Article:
If you're anything like me, you've often wondered who you would be if you were a character from Star Wars. The traveling Star Wars: Identities exhibition gives fans the chance to explore just that. Designed as a journey into "the forces that shape you," visitors embark on a quest to design their unique Star Wars character while learning about the biological and cultural factors that influence a person, from species, genes, parents, culture, mentors, friends, events, occupation, personality, and values. The interactive exhibition features no less than 200 original costumes, models, props, and artworks from the Lucasfilm archives, complete with commentary from psychologists. While visitors gawk at Boba Fett's armor, the Millennium Falcon model, and genuine Jedi robes, they can also learn more about how iconic characters like Luke Skywalker, Han Solo, Princess Leia, Obi-Wan Kenobi, Padmé Amidala, and Anakin Skywalker became who they are in the films.

I was thrilled to visit the exhibition in Singapore (my home country) on the last stop of its world tour, especially because my experiences in the Global Text: Star Wars course had sparked an interest in how diverse audiences interact with Star Wars. During my research for the class I came across countless transcultural Star Wars artifacts, from Native American twitter embracing Baby Yoda as an indigenous symbol, to hijabi cosplays of the Jedi Order, and wayang kulit (shadow puppetry) shows starring characters like Darth Vader. While the objects on display in the Star Wars: Identities collection remained the same across different countries, I wondered how local culture would recontextualize the exhibition. For example, in Singapore, where 76% of citizens are ethnically Chinese, the exhibition included Mandarin translations for all the English museum labels, reminding me of how Standard Chinese, like the Star Wars language Aurebesh (Galactic Basic), is used to unify disparate geographic regions.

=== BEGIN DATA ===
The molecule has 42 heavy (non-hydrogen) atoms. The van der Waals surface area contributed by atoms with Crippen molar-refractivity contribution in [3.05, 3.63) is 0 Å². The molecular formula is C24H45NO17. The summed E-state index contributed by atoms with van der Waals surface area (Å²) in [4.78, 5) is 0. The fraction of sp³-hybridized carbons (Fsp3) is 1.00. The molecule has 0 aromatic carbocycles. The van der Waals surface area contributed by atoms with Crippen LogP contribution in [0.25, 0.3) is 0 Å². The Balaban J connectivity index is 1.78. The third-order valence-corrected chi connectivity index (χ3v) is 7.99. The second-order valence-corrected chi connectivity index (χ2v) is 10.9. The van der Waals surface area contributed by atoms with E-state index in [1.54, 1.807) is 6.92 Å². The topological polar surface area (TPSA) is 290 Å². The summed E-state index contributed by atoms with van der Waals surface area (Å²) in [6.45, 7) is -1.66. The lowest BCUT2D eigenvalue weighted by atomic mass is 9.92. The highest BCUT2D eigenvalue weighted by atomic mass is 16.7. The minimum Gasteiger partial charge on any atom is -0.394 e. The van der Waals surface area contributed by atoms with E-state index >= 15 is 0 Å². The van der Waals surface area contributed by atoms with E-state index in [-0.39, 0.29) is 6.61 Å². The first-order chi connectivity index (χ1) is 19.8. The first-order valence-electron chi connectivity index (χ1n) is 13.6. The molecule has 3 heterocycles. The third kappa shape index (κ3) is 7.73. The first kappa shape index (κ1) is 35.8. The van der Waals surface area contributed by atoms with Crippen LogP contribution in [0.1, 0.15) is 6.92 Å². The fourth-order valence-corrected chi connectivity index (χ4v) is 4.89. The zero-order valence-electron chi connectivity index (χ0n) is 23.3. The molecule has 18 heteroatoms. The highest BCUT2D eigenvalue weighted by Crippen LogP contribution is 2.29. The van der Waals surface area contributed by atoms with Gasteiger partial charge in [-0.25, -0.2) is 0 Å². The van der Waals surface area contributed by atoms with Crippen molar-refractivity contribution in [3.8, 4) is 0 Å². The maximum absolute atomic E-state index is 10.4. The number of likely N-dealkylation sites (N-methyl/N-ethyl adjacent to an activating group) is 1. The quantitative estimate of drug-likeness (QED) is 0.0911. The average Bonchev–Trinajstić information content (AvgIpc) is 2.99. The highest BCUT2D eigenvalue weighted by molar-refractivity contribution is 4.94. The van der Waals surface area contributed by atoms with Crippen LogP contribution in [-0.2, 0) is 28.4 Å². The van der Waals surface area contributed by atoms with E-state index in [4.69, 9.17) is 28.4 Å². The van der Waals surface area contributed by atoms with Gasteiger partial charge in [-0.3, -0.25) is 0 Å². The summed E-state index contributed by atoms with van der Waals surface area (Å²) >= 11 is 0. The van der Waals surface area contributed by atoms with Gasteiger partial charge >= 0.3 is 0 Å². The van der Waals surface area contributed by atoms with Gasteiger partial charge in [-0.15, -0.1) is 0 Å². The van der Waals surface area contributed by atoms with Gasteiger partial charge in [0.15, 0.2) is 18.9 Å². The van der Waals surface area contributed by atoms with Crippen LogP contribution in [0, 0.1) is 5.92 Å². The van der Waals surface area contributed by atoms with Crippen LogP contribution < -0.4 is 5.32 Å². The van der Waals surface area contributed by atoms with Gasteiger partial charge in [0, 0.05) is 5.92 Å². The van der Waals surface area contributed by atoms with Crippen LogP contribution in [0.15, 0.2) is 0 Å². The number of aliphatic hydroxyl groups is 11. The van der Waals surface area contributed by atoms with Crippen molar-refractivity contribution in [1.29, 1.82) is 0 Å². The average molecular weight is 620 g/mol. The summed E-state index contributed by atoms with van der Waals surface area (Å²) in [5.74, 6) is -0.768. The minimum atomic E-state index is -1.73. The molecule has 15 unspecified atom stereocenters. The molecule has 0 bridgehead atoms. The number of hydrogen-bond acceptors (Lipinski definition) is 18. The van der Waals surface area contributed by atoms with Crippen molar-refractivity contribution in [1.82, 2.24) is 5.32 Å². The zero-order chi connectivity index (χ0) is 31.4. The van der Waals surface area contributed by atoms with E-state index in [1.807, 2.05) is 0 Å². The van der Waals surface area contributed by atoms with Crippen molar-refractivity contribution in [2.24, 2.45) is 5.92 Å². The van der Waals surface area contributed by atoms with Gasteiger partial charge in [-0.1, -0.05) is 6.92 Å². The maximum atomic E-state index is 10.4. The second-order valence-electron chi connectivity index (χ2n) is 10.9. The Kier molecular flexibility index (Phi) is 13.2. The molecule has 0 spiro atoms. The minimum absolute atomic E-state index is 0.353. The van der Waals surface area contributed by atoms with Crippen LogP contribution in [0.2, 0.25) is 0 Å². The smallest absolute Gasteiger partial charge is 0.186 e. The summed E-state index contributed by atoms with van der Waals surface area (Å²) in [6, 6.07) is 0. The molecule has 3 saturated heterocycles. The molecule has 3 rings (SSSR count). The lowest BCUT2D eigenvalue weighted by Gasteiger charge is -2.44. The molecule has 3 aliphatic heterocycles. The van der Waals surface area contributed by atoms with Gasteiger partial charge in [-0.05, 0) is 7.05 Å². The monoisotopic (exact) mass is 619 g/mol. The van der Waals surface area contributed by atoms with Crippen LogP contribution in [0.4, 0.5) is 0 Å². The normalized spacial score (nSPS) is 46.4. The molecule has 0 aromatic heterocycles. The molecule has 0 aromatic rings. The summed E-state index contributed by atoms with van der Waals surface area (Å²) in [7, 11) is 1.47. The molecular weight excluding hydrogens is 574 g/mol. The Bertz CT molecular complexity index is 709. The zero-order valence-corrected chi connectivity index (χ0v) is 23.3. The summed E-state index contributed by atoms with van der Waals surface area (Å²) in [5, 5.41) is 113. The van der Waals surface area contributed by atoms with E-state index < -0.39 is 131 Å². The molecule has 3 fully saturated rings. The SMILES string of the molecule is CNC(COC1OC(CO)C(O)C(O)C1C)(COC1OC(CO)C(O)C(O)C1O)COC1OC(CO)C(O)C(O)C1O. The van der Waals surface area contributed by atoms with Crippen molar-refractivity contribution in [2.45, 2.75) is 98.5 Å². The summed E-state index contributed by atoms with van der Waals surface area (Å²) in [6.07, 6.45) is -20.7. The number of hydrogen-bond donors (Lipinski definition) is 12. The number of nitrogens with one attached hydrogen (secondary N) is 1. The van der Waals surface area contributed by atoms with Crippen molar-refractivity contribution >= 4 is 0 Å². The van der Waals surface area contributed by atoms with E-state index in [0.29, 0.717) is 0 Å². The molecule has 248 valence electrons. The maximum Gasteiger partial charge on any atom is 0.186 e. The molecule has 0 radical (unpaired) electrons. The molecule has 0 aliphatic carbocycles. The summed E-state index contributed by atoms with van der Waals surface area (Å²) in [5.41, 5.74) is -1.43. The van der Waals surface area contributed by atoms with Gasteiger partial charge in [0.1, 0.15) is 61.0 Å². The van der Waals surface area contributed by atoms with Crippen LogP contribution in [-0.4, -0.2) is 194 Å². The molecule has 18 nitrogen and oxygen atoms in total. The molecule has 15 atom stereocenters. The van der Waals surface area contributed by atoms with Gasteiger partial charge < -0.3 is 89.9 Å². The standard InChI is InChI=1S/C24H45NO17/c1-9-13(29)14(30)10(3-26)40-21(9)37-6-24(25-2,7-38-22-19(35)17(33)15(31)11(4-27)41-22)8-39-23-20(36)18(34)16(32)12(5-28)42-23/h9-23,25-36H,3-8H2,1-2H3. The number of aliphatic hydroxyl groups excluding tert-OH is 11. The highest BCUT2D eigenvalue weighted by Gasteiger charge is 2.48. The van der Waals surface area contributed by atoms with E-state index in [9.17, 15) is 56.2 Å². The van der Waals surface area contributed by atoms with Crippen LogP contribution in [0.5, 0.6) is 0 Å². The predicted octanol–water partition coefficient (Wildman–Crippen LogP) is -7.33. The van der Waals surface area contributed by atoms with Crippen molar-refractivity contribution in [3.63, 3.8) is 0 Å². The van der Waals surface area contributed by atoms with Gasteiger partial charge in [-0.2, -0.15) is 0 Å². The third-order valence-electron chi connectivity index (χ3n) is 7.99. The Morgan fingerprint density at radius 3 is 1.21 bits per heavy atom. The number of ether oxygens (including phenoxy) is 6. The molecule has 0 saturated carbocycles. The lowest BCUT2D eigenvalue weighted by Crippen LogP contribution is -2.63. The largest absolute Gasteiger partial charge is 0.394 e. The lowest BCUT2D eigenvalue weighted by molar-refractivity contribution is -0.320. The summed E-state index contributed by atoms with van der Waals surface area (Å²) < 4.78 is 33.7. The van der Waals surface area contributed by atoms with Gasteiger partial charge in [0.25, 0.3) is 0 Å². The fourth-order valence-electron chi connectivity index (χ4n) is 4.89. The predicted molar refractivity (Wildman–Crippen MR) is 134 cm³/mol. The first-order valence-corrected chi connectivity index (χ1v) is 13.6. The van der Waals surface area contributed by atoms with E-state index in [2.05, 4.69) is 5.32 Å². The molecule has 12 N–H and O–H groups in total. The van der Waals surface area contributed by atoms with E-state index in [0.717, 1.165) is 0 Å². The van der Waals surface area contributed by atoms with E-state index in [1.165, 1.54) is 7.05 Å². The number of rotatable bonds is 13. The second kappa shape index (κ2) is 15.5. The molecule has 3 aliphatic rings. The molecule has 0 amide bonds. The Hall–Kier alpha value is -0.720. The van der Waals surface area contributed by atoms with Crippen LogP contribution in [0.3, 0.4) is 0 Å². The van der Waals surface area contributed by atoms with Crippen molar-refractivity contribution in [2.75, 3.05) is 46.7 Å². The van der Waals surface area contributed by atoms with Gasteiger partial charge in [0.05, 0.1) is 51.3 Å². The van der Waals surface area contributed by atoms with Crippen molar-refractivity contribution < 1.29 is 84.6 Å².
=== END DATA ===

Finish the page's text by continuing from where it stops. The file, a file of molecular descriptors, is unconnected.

The choice to host Star Wars: Identities in the futuristic ArtScience Museum, part of the glitzy Marina Bay Sands integrated resort (essentially, Canto Bight on Earth), also made me think about the cultural capital of displaying U.S. American popular culture memorabilia in Southeast Asia. I ended up choosing an Ewok senator as my character, especially because the tropical forestry of Endor reminded me of the lush greenery of Singapore. 


Next Issue: Eid Al Adha!